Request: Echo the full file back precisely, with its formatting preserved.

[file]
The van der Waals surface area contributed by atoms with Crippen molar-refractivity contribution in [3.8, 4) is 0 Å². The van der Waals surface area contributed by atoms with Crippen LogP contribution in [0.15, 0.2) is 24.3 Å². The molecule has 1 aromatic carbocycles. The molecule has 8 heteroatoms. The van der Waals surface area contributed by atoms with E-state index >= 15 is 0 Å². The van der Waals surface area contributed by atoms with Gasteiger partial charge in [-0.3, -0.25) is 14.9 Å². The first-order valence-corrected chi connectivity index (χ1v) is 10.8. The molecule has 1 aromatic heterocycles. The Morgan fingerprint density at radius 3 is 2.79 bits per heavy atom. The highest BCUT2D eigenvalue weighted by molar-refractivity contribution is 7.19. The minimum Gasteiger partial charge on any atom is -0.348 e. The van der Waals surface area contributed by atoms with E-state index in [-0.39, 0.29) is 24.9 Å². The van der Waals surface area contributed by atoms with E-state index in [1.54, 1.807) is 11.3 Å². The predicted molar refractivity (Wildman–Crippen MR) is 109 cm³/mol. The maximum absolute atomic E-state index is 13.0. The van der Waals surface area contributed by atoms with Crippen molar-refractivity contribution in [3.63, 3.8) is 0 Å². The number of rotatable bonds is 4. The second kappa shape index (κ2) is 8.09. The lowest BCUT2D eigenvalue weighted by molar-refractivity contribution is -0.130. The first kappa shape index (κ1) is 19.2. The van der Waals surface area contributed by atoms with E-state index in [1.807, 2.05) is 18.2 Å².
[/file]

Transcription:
The van der Waals surface area contributed by atoms with Crippen molar-refractivity contribution in [3.8, 4) is 0 Å². The van der Waals surface area contributed by atoms with Crippen LogP contribution in [0.15, 0.2) is 24.3 Å². The molecule has 1 aromatic carbocycles. The molecule has 8 heteroatoms. The van der Waals surface area contributed by atoms with E-state index >= 15 is 0 Å². The van der Waals surface area contributed by atoms with Gasteiger partial charge in [-0.3, -0.25) is 14.9 Å². The first-order valence-corrected chi connectivity index (χ1v) is 10.8. The molecule has 1 aromatic heterocycles. The Morgan fingerprint density at radius 3 is 2.79 bits per heavy atom. The highest BCUT2D eigenvalue weighted by molar-refractivity contribution is 7.19. The minimum Gasteiger partial charge on any atom is -0.348 e. The van der Waals surface area contributed by atoms with E-state index in [-0.39, 0.29) is 24.9 Å². The van der Waals surface area contributed by atoms with E-state index in [1.54, 1.807) is 11.3 Å². The predicted molar refractivity (Wildman–Crippen MR) is 109 cm³/mol. The maximum absolute atomic E-state index is 13.0. The van der Waals surface area contributed by atoms with Crippen molar-refractivity contribution in [3.63, 3.8) is 0 Å². The number of rotatable bonds is 4. The second kappa shape index (κ2) is 8.09. The lowest BCUT2D eigenvalue weighted by molar-refractivity contribution is -0.130. The first kappa shape index (κ1) is 19.2. The van der Waals surface area contributed by atoms with E-state index in [1.807, 2.05) is 18.2 Å².